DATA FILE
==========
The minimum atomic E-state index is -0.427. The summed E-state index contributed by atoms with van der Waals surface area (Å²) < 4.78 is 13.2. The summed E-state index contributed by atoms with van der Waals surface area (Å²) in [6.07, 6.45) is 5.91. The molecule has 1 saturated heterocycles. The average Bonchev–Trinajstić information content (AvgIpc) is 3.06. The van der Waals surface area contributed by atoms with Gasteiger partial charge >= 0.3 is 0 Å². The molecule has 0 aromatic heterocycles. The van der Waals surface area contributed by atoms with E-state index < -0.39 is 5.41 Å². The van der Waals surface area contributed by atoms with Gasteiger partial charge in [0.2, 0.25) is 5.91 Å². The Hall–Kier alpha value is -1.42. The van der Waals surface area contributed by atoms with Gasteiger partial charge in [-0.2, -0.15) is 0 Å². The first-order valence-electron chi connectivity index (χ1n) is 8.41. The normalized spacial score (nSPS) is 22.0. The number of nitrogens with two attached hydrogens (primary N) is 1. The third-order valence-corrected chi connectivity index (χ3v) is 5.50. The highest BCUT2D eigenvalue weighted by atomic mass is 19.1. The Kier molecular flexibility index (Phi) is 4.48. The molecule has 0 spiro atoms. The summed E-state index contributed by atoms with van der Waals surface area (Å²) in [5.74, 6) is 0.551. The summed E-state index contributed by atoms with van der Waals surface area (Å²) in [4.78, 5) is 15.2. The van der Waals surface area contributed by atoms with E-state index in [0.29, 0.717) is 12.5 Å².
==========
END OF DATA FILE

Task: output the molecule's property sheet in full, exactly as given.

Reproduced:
The minimum atomic E-state index is -0.427. The summed E-state index contributed by atoms with van der Waals surface area (Å²) < 4.78 is 13.2. The summed E-state index contributed by atoms with van der Waals surface area (Å²) in [6.07, 6.45) is 5.91. The molecule has 1 saturated heterocycles. The average Bonchev–Trinajstić information content (AvgIpc) is 3.06. The van der Waals surface area contributed by atoms with Gasteiger partial charge >= 0.3 is 0 Å². The molecule has 0 aromatic heterocycles. The van der Waals surface area contributed by atoms with E-state index < -0.39 is 5.41 Å². The van der Waals surface area contributed by atoms with Gasteiger partial charge in [0.2, 0.25) is 5.91 Å². The Hall–Kier alpha value is -1.42. The van der Waals surface area contributed by atoms with Gasteiger partial charge in [-0.2, -0.15) is 0 Å². The first-order valence-electron chi connectivity index (χ1n) is 8.41. The normalized spacial score (nSPS) is 22.0. The number of nitrogens with two attached hydrogens (primary N) is 1. The third-order valence-corrected chi connectivity index (χ3v) is 5.50. The highest BCUT2D eigenvalue weighted by atomic mass is 19.1. The Kier molecular flexibility index (Phi) is 4.48. The molecule has 0 spiro atoms. The summed E-state index contributed by atoms with van der Waals surface area (Å²) in [5.74, 6) is 0.551. The summed E-state index contributed by atoms with van der Waals surface area (Å²) in [4.78, 5) is 15.2. The van der Waals surface area contributed by atoms with E-state index in [0.29, 0.717) is 12.5 Å².